Legislators: close the wage gap

Politicians must discuss the wage gap and create legislation to help combat wage inequity.

Black womanhood shapes my identity in many ways. It affects the way I style my hair and the choices I make at the bookstore to pick up works by feminist writer Roxane Gay or African-American novelist Toni Morrison.

But it shouldn’t have any effect on determining my paycheck.

It’s hard to feel hopeful about entering the workforce after graduation knowing that, statistically, I might earn less money than my white male counterparts due to the wage gap.

According to the National Partnership for Women & Families, American women working full-time lose a combined total of more than $840 billion every year due to income inequity.

Today, women earn about 80 cents on the dollar compared to men — but women of color fall even further behind.

Compared to white men, Black women make 63 cents on the dollar, and Latina women make 54 cents. At this rate, the Institute for Women’s Policy Research predicts women won’t receive equal pay for another 42 years.

Americans should have in-depth discussions about the wage gap and the unfair consequences it has on women, especially women of color. And legislators need to institute policies like paycheck transparency to ensure fair pay by law. This requires companies with federal contracts to share information on employee earnings and salaries with the government.

The Equal Pay Act of 1963 “did increase equality for certain groups of women, but obviously not all women,” said Alexandra Guisinger, a political science professor. “Actually, we’ve increased inequality among women.”

Racist stereotypes have further contributed to the wage gap for some women.

“Women of color are not taken seriously because of the stereotypes that come with women of color, that their ideas are not as great as white men’s ideas,” said Rujuta Chincholkar-Mandelia, a gender, sexuality and women’s studies professor.


Chincholkar-Mandelia, who moved to the United States from India, said she has heard stereotypes about immigrant women being inarticulate and submissive.

These stereotypes must be challenged. People can work to counteract them by acknowledging they exist, discussing them with others and working to change the narrative they perpetuate.

Another way these stereotypes can be challenged is by noting positive representations of women of color and celebrating their successes in their respective fields.

“Just seeing examples that go against your bias is really helpful,” said junior political science and public health major Martha Sherman, the public relations officer of the Feminist Majority Leadership Alliance.

We must recognize that the wage gap has been a long-standing issue for women, and for some even more than others. Women of various backgrounds must be included in the conversation about income inequity. Solidarity across racial and gender lines is also crucial in bridging the gap.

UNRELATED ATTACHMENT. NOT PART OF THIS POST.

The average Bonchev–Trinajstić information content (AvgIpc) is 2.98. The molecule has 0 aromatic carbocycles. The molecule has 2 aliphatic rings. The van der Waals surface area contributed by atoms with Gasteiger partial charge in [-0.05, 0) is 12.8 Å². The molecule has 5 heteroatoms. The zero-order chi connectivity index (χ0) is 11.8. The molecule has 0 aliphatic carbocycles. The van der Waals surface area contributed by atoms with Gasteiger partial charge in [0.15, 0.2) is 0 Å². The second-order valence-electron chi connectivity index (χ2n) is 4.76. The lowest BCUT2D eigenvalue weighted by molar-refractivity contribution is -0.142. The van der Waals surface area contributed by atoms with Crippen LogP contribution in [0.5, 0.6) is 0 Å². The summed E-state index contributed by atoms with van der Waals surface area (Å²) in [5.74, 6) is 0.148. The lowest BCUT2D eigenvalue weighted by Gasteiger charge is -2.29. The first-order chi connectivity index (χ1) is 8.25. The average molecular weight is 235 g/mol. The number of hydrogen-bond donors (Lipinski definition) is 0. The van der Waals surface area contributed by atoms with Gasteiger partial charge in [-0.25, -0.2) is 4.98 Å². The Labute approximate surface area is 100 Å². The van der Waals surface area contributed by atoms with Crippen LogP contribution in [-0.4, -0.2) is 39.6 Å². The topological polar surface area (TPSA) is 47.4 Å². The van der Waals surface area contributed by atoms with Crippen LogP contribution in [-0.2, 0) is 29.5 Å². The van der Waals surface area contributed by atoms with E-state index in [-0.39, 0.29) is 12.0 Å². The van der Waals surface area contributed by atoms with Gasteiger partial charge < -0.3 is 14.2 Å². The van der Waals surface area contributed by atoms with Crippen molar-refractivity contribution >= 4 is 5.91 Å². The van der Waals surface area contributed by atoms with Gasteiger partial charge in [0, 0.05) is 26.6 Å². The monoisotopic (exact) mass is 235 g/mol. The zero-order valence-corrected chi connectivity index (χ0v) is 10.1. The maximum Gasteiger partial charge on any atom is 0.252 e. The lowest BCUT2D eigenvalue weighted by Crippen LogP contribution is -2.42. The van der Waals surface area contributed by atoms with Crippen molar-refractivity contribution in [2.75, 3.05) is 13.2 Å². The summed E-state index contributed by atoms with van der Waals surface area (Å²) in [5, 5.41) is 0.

“There is that awareness and understanding that we need to come together within the feminist movement itself,” Chincholkar-Mandelia said. “President [Barack] Obama was very conscious of that wage gap.”

Obama signed the Fair Pay and Safe Workplaces order in 2014, which included paycheck transparency.

This was meant to reveal any discrepancies between the incomes of men and women, prompting businesses to correct any gap.

But President Donald Trump recently signed an executive order revoking Fair Pay and Safe Workplaces, removing the paycheck transparency requirement.

Working women are already susceptible to injustice in the workplace, and Trump’s order only exacerbates the issue.

Leaders like Trump cannot continually dismiss this problem. Their negligence as people in power encourages others to ignore this important civil rights issue. Political leaders must first acknowledge the existence of the wage gap, and then work to correct it through legislation so women can progress economically.

In January, Mayor Jim Kenney signed a wage equity law prohibiting employers from asking applicants their previous salary history. The law, which some have opposed for the added regulations it places on business, is set to take effect on May 23.

This law is essential because employers use salary history to gauge how much employees should be paid, and since women historically make less than men, their salary history reflects that. This cycle complicates economic mobility for women.

Philadelphia’s wage equity law is a positive step toward working to level the playing field between men and women.

If we value women’s labor in society, we must be willing to pay for it. Our laws must ensure no woman is paid less simply because of her gender or race.

“I just think that in order for people to be liberated from oppressive systems, they need to make equal pay for equal work,” Sherman said. “It’s a form of equality we need to fight for.”

We need to continually engage in discussions about the wage gap to make others aware of its potential impact on women in the workforce. Only when citizens and policymakers are continually confronted with this issue can we hope to spur action and legislation for women in the workforce.

Basia Wilson can be reached at basia.serafina.wilson@temple.edu.

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